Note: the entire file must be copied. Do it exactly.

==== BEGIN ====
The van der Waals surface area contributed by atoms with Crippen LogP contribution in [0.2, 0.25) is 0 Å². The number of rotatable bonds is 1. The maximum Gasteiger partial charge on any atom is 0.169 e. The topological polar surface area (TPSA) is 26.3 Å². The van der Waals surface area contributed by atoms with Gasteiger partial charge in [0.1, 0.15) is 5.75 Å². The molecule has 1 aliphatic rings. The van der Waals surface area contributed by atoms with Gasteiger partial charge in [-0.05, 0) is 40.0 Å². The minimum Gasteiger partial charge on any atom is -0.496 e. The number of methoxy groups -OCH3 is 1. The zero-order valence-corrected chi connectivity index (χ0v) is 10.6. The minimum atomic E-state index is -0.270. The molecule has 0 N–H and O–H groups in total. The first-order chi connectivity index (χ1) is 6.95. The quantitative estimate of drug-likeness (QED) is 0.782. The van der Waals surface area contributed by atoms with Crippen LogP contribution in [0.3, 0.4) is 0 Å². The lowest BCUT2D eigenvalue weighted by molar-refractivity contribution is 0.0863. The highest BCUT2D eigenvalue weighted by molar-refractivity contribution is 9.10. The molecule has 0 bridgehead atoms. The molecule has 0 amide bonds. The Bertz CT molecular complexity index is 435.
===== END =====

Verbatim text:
The van der Waals surface area contributed by atoms with Crippen LogP contribution in [0.2, 0.25) is 0 Å². The number of rotatable bonds is 1. The maximum Gasteiger partial charge on any atom is 0.169 e. The topological polar surface area (TPSA) is 26.3 Å². The van der Waals surface area contributed by atoms with Gasteiger partial charge in [0.1, 0.15) is 5.75 Å². The molecule has 1 aliphatic rings. The van der Waals surface area contributed by atoms with Gasteiger partial charge in [-0.05, 0) is 40.0 Å². The minimum Gasteiger partial charge on any atom is -0.496 e. The number of methoxy groups -OCH3 is 1. The zero-order valence-corrected chi connectivity index (χ0v) is 10.6. The minimum atomic E-state index is -0.270. The molecule has 0 N–H and O–H groups in total. The first-order chi connectivity index (χ1) is 6.95. The quantitative estimate of drug-likeness (QED) is 0.782. The van der Waals surface area contributed by atoms with Crippen LogP contribution in [0.3, 0.4) is 0 Å². The lowest BCUT2D eigenvalue weighted by molar-refractivity contribution is 0.0863. The highest BCUT2D eigenvalue weighted by molar-refractivity contribution is 9.10. The molecule has 0 bridgehead atoms. The molecule has 0 amide bonds. The Bertz CT molecular complexity index is 435.